It’s really important to note that there should only be ONE goal in every animation. One of the biggest problems with video or animation is that people want to pack in as much info as they can, but it’s not realistic to reach several goals at the same time. The simpler the message the easier it is to remember.

Know the financial impact

The last part of a strategy is understanding the financial impact of working together. Let’s take those 100 sales from before, by simply asking, how much each customer is worth to them, you can find out what they’d stand to gain from reaching their goal.

If the average customer buys $200 worth of products, then the total amount to be gained would be $20,000. As long as your animation costs less than $20,000, this makes financial sense. If however they only make $1 per sale from those 100 sales, they’d only stand to gain $100. If they paid you $10,000 to make that happen, the project would be an absolute failure no matter how beautiful it was. If a client can’t see a growth on their investment, you should NOT take on the project because that would be borderline theft.

Some other questions that I ask to create a strategy is:

Describe your product or service?

Explain any current branding and your positioning in the market.

How is your product or service unique?

How many people purchase online and in-store?

How many weekly sales do you currently make?

Describe the demographics, psychographics, behaviors and geographics of your audience.

What problem do you solve for customers?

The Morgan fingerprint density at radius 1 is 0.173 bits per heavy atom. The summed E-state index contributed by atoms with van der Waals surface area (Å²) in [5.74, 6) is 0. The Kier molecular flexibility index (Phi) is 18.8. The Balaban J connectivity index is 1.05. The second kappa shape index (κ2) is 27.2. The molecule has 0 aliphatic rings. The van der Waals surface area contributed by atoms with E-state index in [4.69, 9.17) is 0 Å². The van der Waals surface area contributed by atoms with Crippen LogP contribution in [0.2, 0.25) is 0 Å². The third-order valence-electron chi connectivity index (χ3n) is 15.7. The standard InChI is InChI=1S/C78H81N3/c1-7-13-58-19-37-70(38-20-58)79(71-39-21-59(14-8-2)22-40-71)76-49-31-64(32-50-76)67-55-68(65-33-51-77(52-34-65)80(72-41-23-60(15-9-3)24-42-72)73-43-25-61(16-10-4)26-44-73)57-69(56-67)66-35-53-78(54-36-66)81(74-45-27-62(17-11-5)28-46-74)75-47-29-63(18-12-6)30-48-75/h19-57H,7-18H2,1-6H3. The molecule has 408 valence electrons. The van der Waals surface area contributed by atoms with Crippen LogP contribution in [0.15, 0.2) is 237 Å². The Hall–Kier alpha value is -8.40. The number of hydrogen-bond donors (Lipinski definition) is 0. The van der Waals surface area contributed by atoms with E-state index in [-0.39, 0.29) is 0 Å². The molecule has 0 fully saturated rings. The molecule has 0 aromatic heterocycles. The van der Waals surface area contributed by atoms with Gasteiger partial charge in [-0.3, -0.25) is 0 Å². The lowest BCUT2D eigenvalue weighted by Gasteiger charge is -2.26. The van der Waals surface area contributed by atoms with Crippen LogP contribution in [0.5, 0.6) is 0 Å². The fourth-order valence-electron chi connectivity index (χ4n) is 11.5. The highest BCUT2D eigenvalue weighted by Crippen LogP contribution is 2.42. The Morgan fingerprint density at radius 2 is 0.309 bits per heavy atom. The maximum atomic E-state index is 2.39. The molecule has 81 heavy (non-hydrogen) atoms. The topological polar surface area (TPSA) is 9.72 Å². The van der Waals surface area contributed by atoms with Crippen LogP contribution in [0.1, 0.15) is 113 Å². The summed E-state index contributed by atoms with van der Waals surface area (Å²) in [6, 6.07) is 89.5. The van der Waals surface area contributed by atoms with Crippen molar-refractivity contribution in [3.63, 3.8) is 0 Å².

This is just a few, there’s probably 25-50 more questions I ask based on where conversations go. It’s really all about listening and trying to uncover the information that will help you make their project successful.

Sometimes you get into this strategy process and find that they don’t need an animation, they need a web site or some kind of change to the way they’re actually doing business. A couple years back, I was talking with a potential client and found that they had too many problems in their business for something high level like animation to help them. I walked away from thousands of dollars and left with the advice of talking with Fedex to resolve their inconsistent shipping costs. When you specialize in an area like animation, that doesn’t mean animation is always the answer. Instead, you should always be listening and trying to find if and where it can fit in their business. If animation is NOT the answer, it’s your responsibility to tell them so. No matter how hard that might be.

Once you have all the information you need for the strategy, it’s then time to put together “the map”. This could also be called the brief. You essentially want to put together a document that is constantly looked at to answer all questions throughout production by everyone involved in the process. There’s really no one specific way to put one of these together, but it should be relatively short, clear and include all information you believe to be important in reaching the client’s goal.

Watch Part 1Watch Part 3